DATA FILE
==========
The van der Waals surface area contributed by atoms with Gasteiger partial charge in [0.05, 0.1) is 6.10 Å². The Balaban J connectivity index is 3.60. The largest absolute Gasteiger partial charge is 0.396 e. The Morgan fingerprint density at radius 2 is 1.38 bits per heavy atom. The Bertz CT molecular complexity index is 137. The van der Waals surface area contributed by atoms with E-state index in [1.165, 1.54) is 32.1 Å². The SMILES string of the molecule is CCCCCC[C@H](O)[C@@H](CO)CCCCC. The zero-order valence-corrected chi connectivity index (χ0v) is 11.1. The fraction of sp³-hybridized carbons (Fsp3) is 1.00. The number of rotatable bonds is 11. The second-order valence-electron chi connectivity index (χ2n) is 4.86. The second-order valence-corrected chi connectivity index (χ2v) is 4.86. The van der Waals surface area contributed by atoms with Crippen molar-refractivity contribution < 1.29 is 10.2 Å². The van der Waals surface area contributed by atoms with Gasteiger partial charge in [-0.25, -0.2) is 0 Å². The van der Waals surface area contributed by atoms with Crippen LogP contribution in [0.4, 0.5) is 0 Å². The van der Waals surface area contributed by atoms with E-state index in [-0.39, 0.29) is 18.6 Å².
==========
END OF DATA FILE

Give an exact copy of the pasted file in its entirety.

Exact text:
The van der Waals surface area contributed by atoms with Gasteiger partial charge in [0.05, 0.1) is 6.10 Å². The Balaban J connectivity index is 3.60. The largest absolute Gasteiger partial charge is 0.396 e. The Morgan fingerprint density at radius 2 is 1.38 bits per heavy atom. The Bertz CT molecular complexity index is 137. The van der Waals surface area contributed by atoms with E-state index in [1.165, 1.54) is 32.1 Å². The SMILES string of the molecule is CCCCCC[C@H](O)[C@@H](CO)CCCCC. The zero-order valence-corrected chi connectivity index (χ0v) is 11.1. The fraction of sp³-hybridized carbons (Fsp3) is 1.00. The number of rotatable bonds is 11. The second-order valence-electron chi connectivity index (χ2n) is 4.86. The second-order valence-corrected chi connectivity index (χ2v) is 4.86. The van der Waals surface area contributed by atoms with Crippen molar-refractivity contribution < 1.29 is 10.2 Å². The van der Waals surface area contributed by atoms with Gasteiger partial charge in [-0.25, -0.2) is 0 Å². The van der Waals surface area contributed by atoms with Crippen LogP contribution in [0.4, 0.5) is 0 Å². The van der Waals surface area contributed by atoms with E-state index in [-0.39, 0.29) is 18.6 Å².